KCLS serves a population of 1.3 million, and enjoys heavy use and support from their community in Seattle, circulating more than 22 million items annually. Moroni said that KCLS has been working with ebooks since 2003, but in recent years, demand has grown quickly. During the past three years, their ebook budget has grown by 60% every year, even as KCLS has dealt with a relatively flat budget.
“Those of you in public libraries know, when something new comes along you don’t get to stop buying any of the other things that you’ve been buying,” Moroni said, offering the VHS to DVD transition as an example.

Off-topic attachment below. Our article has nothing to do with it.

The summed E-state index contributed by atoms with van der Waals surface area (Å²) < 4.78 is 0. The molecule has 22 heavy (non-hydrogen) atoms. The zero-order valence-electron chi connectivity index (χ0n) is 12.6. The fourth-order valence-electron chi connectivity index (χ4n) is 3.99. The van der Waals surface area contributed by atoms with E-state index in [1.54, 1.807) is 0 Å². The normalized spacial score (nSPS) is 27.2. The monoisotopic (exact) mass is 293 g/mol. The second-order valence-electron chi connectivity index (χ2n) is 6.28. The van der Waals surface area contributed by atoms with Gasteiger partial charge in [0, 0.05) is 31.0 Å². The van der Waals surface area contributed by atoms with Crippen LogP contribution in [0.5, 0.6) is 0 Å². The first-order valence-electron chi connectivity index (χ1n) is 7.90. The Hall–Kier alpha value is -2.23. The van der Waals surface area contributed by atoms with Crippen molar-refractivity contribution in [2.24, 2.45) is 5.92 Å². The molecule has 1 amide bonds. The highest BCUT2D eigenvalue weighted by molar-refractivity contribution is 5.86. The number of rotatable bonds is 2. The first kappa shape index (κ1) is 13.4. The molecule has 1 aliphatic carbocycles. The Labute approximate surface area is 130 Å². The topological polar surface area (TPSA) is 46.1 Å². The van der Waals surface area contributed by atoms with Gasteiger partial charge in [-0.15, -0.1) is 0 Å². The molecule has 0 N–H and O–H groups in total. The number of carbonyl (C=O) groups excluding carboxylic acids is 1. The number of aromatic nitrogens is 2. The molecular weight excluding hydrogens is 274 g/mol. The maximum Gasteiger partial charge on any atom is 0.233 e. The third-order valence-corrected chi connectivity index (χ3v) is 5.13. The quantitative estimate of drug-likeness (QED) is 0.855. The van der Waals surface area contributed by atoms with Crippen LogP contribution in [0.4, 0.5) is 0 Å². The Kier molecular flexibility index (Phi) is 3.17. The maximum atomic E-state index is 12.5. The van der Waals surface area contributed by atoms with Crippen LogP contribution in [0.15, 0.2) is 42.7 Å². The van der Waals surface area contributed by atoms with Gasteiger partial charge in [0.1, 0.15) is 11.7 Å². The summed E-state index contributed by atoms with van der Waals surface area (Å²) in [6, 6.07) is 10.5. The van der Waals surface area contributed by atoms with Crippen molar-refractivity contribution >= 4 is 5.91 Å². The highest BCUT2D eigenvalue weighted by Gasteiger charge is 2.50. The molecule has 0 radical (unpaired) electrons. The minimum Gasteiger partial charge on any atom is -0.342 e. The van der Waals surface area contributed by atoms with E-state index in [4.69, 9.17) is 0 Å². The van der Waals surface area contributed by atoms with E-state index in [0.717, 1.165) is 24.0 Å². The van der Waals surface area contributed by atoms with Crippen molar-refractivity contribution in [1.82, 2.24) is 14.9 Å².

“It’s the same thing with books. You don’t get to stop buying books, we just have to add ebooks.”
Instead, KCLS took a hard look at their print reference collection, and started by shifting a portion of that funding over to downloadable content. More recently, this past year, they began a bigger shift, cutting their electronic database budget by 50% and moving that money—almost half a million dollars—into downloadable content.
To decide what got cut, usage statistics were collected, staff were surveyed regarding how patrons were using these resources, and a scoring system was developed based on KCLS’s public services plan. As electronic journals have come up for subscription renewal, those with low usage, duplication with a print resource, or high level of overlap within a subject area are considered for elimination, and staff are prepared to suggest alternatives. Moroni did note that one cut led to sufficient complaints for KCLS to renew the resource after cancellation, but the majority of the cuts have not caused any patron complaints.
Demand Driven Acquisition